Yup, that’s me. You’re probably wondering how I got myself into this situation.
Jokes aside, I wouldn’t fault you if you had no idea who the author of this article is, even if you may have ran into some of my work before. I’m a long-standing grey eminence of the Hearthstone scene, playing since the open beta and writing about it fairly extensively since 2015. Ranging from meta and game design analysis to play-by-play experiments, my work has appeared on basically every notable website dedicated from the game, and I’ve cooperated with notable orgs like Tempo/Storm and Fade2Karma in the process.
While I never decided to pursue a competitive career in the game due to my personal dislike for the HCT format, I’ve worked with successful players and can cut it against the crème of the crop when the stars align. This series is meant to provide you, dear reader, with a comprehensive look at one of the more underappreciated element of Hearthstone and competitive gaming in general: you, the one behind the screen, the myriad thoughts running through your mind as you try to find the best plays. There are many guides and sites you can go to if you want to find the best deck and the most promising ladder strategy – however, your task becomes a lot harder if you’d like to find help when it comes to carving out your own path towards your personal improvement in the game, an extremely important but often underappreciated aspect of the journey towards success.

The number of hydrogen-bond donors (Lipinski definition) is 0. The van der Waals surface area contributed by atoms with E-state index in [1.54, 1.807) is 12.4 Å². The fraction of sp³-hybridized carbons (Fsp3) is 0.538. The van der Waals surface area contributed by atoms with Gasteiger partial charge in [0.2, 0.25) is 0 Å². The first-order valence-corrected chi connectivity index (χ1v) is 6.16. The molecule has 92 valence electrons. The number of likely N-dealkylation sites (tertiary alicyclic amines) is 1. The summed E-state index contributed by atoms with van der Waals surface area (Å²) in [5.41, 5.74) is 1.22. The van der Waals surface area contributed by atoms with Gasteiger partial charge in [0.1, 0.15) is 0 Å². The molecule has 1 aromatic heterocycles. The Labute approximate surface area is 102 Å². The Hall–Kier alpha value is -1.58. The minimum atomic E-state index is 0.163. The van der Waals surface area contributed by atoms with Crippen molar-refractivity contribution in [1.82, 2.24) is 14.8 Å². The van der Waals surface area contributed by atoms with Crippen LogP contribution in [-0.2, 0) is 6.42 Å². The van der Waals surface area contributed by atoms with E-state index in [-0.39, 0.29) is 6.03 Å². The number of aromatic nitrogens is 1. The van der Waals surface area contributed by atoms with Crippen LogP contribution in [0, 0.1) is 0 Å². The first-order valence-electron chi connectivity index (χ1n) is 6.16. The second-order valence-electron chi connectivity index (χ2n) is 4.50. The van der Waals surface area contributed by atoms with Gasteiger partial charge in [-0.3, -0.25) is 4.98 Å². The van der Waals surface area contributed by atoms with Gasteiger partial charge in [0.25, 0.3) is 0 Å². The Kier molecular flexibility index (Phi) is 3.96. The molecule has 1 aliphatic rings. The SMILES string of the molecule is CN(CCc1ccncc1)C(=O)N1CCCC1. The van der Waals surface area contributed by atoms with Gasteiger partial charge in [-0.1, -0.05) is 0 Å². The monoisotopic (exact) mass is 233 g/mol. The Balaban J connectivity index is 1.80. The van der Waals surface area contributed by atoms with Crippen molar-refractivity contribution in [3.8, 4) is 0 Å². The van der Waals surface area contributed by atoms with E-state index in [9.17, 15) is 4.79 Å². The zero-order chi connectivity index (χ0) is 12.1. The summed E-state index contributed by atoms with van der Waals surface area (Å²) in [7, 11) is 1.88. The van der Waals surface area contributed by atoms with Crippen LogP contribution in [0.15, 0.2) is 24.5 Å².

During the course of this series, we’ll be looking at many of the common misconceptions about Hearthstone and Hearthstone psychology, the importance of figuring out what kind of a player you are, what you’re better off not learning from the pros, understanding what it takes “to win” and many more topics – I’ve been meaning to create this kind of content for a very long time and I’m excited to finally be able to present it to you. We hope you’re going to profit from it as much as we’ve enjoyed putting it together.